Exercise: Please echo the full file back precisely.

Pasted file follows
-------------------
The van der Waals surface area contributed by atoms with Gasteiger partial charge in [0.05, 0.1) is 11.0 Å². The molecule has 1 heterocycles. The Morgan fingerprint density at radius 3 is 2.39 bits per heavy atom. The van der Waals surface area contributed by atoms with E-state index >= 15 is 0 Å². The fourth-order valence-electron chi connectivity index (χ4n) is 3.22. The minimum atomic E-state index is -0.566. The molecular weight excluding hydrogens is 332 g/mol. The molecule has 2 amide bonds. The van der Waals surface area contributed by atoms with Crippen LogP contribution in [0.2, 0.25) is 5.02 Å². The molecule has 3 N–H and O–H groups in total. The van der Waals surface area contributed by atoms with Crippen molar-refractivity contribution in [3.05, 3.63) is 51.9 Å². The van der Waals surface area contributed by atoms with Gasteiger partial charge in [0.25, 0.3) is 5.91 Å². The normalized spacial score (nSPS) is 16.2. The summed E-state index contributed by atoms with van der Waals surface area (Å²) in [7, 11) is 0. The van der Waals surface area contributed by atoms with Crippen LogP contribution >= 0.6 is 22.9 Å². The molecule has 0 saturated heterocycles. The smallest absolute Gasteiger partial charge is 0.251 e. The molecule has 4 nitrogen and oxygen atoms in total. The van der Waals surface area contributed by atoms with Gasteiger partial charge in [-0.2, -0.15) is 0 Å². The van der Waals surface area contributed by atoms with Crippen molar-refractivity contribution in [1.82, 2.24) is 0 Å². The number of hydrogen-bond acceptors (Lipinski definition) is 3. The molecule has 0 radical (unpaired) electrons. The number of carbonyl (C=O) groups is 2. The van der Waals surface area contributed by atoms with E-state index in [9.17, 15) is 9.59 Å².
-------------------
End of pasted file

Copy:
The van der Waals surface area contributed by atoms with Gasteiger partial charge in [0.05, 0.1) is 11.0 Å². The molecule has 1 heterocycles. The Morgan fingerprint density at radius 3 is 2.39 bits per heavy atom. The van der Waals surface area contributed by atoms with E-state index >= 15 is 0 Å². The fourth-order valence-electron chi connectivity index (χ4n) is 3.22. The minimum atomic E-state index is -0.566. The molecular weight excluding hydrogens is 332 g/mol. The molecule has 2 amide bonds. The van der Waals surface area contributed by atoms with Crippen LogP contribution in [0.2, 0.25) is 5.02 Å². The molecule has 3 N–H and O–H groups in total. The van der Waals surface area contributed by atoms with Crippen molar-refractivity contribution in [3.05, 3.63) is 51.9 Å². The van der Waals surface area contributed by atoms with Gasteiger partial charge in [0.25, 0.3) is 5.91 Å². The normalized spacial score (nSPS) is 16.2. The summed E-state index contributed by atoms with van der Waals surface area (Å²) in [7, 11) is 0. The van der Waals surface area contributed by atoms with Crippen LogP contribution >= 0.6 is 22.9 Å². The molecule has 0 saturated heterocycles. The smallest absolute Gasteiger partial charge is 0.251 e. The molecule has 4 nitrogen and oxygen atoms in total. The van der Waals surface area contributed by atoms with Gasteiger partial charge in [-0.2, -0.15) is 0 Å². The van der Waals surface area contributed by atoms with Crippen molar-refractivity contribution in [1.82, 2.24) is 0 Å². The number of hydrogen-bond acceptors (Lipinski definition) is 3. The molecule has 0 radical (unpaired) electrons. The number of carbonyl (C=O) groups is 2. The van der Waals surface area contributed by atoms with E-state index in [9.17, 15) is 9.59 Å².